Want to know what Jesus meant when he said to “Love one another just as I have loved you”? He meant love with our actions even when we don’t feel like it. He meant to give of ourselves, even to those who don’t appreciate it and especially to those who don’t deserve it. He meant to set aside our own desires and work for the good of those around us. Need an example of what that looks like? Look toward the women who lead our churches.

And then I’m asking you to do something. Right now. Don’t wait until later. If you’ve read this far, right this minute make a list. Seriously. Right. Now. On your phone, computer, a scrap of paper, a napkin, in the steam on the shower door, whatever you’ve got. Make a list of women who have contributed to your faith development. Those who have mentored, encouraged, guided, taught, befriended, equipped, or otherwise loved you. Drop what you’re doing and pray for them. Then grab a phone, a box of cards, your email account, or a carrier pigeon, and thank them. I know. It’s a long list. Start now. Thank them and pray for them.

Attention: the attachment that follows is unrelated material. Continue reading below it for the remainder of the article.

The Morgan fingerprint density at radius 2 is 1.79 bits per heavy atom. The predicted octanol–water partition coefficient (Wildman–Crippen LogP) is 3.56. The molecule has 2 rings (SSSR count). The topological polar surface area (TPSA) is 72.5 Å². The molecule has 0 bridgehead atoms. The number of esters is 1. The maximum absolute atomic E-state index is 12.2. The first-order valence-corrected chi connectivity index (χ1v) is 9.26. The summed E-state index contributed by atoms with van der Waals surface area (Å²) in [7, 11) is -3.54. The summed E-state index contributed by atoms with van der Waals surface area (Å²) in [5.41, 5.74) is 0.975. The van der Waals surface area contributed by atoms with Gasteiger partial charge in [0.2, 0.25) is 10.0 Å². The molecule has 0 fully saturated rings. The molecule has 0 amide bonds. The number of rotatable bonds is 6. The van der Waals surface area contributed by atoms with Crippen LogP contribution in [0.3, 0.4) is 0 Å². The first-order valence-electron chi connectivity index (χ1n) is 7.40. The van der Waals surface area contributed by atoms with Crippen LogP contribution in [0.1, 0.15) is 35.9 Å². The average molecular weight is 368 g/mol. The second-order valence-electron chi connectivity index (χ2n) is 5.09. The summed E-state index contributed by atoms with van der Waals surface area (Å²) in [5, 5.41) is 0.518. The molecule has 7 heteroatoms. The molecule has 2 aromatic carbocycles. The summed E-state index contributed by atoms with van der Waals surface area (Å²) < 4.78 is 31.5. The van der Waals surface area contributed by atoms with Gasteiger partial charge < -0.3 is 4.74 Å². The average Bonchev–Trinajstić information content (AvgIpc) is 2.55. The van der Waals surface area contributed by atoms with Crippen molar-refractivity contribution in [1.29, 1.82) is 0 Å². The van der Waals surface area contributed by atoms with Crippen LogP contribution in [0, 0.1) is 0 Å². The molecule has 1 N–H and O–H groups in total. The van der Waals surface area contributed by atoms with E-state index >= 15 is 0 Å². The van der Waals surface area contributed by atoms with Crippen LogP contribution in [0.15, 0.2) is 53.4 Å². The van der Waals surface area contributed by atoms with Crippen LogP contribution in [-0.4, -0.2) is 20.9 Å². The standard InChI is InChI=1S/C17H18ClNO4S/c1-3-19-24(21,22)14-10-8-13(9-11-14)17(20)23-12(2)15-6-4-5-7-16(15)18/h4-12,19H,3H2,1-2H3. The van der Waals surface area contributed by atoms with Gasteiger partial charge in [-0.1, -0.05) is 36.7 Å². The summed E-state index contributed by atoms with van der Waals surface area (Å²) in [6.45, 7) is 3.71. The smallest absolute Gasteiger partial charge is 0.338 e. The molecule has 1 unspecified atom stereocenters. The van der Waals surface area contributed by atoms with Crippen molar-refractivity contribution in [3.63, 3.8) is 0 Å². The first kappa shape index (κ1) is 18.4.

You might even offer to buy them a cup of coffee.

I’m not here to argue. Remember, I’m the one who gives up when I get argued with. Whether you voted (or would have voted) yea or nay doesn’t matter right now. Some woman has invested in your life. And if she’s in my tribe, we just told her she wasn’t valued. That may not be what we meant, but that’s what she heard. So, take time right now to at least start the list, and pick one name from it.Thank. Her. Right. Now. And then get to the rest. You’ve got the rest of your life to finish, but since none of us know how long that really is, sooner is better than later.

Why? Because God’s love is demonstrated toward us in this: while we were still sexist, women gave of their lives for us. It’s time.